• AnOski

        >I think what the Daily Cal is getting at is that the term “illegal alien/ immigrant”, which I gather you seem to prefer for the sake of impartial journalism, is not exactly as impartial or politically unbiased as you’ve been lead to believe.

        Well, it consists primarily of two parts. The first term is “illegal.” It suggests that something is being done illegally, or against the law. We need the context of the second word to make sense of it. “Immigrant.” An immigrant in this case is someone who moves from one country or another with the intent of living there for an extended period of time, if not permanently. In English, the generally accepted term for one who moves to another country without making his or her self known to the government in order to avoid deportation or having to go through the process of naturalization is “illegal immigrant.”

        Which is to say that the person entered the country and is staying here illegally. There is no other simple way to describe the way in which they are staying in this country using the English language. They are not in the US “undocumentedly.” It’s not a word.

        You can beat around the bush with semantics, but the end result is that the folks deemed “illegal immigrants” or “undocumented aliens” are people who are in this country — illegally.

        >Rather it is mobilized by right-wing anti-immigrant groups to try to construct the immigration debate in the their favor by making claims to the “Law” while ignoring how complicated, unstable, and problematic US immigration law really is.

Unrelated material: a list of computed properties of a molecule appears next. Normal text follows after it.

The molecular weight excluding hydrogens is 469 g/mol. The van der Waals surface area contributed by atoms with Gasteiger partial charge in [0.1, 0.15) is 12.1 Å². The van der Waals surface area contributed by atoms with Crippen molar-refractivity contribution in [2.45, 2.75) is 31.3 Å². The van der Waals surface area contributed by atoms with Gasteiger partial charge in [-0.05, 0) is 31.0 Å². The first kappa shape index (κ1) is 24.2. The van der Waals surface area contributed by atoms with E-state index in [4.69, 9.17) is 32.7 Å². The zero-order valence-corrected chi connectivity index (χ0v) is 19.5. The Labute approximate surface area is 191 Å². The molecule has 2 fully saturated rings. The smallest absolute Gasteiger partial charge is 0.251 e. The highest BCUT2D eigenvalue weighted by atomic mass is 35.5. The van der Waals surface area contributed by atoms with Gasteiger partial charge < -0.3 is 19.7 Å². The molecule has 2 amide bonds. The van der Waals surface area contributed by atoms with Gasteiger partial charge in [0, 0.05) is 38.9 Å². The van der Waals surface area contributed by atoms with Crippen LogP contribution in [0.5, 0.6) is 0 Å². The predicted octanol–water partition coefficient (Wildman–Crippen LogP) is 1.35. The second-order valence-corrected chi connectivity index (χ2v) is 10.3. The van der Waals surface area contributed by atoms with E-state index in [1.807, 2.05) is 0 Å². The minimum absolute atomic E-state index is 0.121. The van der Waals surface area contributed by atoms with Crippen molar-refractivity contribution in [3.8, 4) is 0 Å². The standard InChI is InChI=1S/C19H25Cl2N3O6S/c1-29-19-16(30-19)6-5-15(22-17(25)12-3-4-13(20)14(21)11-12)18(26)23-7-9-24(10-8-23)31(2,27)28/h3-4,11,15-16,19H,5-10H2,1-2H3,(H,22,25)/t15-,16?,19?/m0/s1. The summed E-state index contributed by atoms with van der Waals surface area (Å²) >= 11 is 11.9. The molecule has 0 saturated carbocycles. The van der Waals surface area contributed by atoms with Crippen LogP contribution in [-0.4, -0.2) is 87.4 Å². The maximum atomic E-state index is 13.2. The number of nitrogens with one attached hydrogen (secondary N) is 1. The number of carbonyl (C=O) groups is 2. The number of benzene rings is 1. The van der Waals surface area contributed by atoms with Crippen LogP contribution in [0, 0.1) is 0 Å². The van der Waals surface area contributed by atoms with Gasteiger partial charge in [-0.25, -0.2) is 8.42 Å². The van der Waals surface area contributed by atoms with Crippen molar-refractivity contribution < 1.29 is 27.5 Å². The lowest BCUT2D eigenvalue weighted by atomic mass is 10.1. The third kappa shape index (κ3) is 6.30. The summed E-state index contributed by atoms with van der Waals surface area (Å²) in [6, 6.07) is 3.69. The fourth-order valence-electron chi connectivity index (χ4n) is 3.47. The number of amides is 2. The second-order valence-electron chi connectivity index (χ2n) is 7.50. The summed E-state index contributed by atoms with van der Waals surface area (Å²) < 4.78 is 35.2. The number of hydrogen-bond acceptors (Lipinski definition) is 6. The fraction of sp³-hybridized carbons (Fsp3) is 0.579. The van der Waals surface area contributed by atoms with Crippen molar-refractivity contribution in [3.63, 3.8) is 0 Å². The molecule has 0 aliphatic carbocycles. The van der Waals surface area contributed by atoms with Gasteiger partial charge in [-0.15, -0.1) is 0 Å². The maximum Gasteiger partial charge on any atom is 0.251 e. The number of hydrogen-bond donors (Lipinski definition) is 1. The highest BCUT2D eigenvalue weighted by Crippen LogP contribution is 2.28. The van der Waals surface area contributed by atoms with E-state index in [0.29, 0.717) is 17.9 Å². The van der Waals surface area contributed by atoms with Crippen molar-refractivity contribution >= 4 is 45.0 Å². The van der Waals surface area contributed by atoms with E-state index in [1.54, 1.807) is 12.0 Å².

You can complain about a law, and you can disagree with it — but that doesn’t give you the right to break it. Just because I see something as desirable doesn’t give me the right to go and do it in the face of the law.

        The ultimate social and economic ramifications of illegal immigration are far too complex to understand. It could be a good thing for all I know. However, until the law is changed, the “undocumented” people in this country are “illegal immigrants,” irrespective of politics.

        >I am an undocumented student, I’ve had to deal with immigration issues and immigration agencies all my life,

        Might I suggest going through the naturalization process or moving to a country where you will not have to skirt the laws? If you choose to live illegally within the US, I find it odd that you would complain about “dealing with immigration issues.”

        >not once has an agency worker or even an immigration document referred to me as an “illegal” this is a term perpetuated by anti-immigrant groups.

        The above statement is composed of two ideas that do not actually support each other. 1) is that “some people don’t call me an illegal immigrant” and 2) is that “it is a term perpetuated by anti-immigrant groups.”

        I’m all for immigrants. This country is made of them. My grandparents were all immigrants, and one of my parents wasn’t born here. But, they applied for green cards, waited, went through the proper legal channels, and now they’re all here.

        I think the trouble here is the following: that many of the illegal immigrants today feel entitled to live and work in the US despite the fact that they snuck into this country solely for their own financial gain. While I can understand the motivation, it’s simply not the right way of doing things. People can’t go around taking what they want in the face of laws that are in this case in place for a vast number of reasons. The US couldn’t function with open borders, and people can’t go around taking what they want when doing so is against the law.

        >When my immigration status is discussed by the people who have the right to discuss it it is referred to as “undocumented status” or “without legal status” never am I reduced to being just an “illegal immigrant”.